Chemistry focuses on the relationship between atoms and other phenomenon. Cause and effect. How does an atom change when external factors are introduced. Had I only known then – 30 years ago when I took Chemistry in school – what I know today, I would have paid more attention.
Team building is all about chemistry. After all, the human body is made up of atoms and when two bodies are interacting it represents millions of atoms interacting with one another. Interaction reactions are just as varied between atoms as they are humans. Sometimes you just don’t know what will happen.
From our early childhood, to adult life, chemistry is at work in the choices we make and the outcomes they render. Remember those days on the school ground picking teams? Who did you pick, or at what point in the team-picking process were you picked? When you got your first management position how did you feel about your team? Were you able to make changes or new selections? If so, how did you go about doing that? If not, how did you assimilate to your team?
I’d submit that chemistry is one of the single most important factors in establishing a successful team. The team’s ability to interact with one another given internal and external influences is a necessary requirement for a high performing teams. And like explosions that can occur when atoms are rammed together with great force, so too can human interaction experience similar explosions if not careful.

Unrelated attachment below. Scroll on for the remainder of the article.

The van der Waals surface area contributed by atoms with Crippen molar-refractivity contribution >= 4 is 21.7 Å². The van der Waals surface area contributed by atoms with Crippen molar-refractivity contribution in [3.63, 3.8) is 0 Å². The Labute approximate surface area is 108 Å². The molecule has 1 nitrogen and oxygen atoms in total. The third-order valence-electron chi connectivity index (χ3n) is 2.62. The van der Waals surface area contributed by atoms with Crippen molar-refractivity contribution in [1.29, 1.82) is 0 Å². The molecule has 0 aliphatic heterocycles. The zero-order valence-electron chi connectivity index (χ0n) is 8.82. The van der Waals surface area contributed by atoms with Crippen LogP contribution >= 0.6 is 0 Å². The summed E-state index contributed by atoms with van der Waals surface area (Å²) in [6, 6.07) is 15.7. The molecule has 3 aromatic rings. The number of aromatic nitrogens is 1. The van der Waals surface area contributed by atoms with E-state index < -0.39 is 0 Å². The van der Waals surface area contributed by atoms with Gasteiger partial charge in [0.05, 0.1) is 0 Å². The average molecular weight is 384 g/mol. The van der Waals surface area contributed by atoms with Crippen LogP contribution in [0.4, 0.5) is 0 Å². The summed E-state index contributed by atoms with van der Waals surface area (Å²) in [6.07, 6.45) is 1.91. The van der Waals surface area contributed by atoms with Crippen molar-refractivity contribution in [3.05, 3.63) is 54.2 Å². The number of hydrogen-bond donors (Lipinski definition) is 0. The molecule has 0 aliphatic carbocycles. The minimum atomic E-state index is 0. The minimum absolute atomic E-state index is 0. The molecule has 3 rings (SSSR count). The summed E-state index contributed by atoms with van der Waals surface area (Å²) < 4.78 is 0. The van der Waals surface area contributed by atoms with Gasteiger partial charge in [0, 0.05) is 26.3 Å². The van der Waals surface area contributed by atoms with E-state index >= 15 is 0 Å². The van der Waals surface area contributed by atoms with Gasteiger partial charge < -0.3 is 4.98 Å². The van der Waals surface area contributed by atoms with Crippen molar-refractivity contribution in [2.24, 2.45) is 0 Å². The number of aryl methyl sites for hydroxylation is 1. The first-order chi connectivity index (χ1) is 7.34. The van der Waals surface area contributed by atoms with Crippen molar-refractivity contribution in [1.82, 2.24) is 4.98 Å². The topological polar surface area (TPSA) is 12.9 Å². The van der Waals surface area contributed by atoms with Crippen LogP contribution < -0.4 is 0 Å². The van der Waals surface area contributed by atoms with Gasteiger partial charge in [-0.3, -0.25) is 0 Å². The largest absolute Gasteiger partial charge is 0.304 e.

Here are 3 points to be aware of when navigating team chemistry:
- Have a clear vision. Make sure that you’ve created the “destination postcard” for the team. This represents where you are headed, why, how you’ll get there, and by when.
- Have clear rules of engagement. Demanding honesty and input must be balanced with diplomacy and humility…even if it must be forced. The team must understand what is expected, as well as, how they are expected to accomplish the “what”.
- Have clear values. Stating your values and then demonstrating those values on a daily basis…walking the talk…is critical for your team to see. You can’t state that you despise cussing and yet at every meeting use language to the contrary. Your actions and values must be aligned at all times.
Be careful to not confuse good chemistry with the belief that you can only hire those that “think” like you. That’s not the case. Instead focus on attracting people to your team that “feel” as you do, hold similar values, work ethic, and attitudes. Specific skills sets MUST be varied across a team but common values must be woven into the team’s fabric to succeed. And that’s chemistry.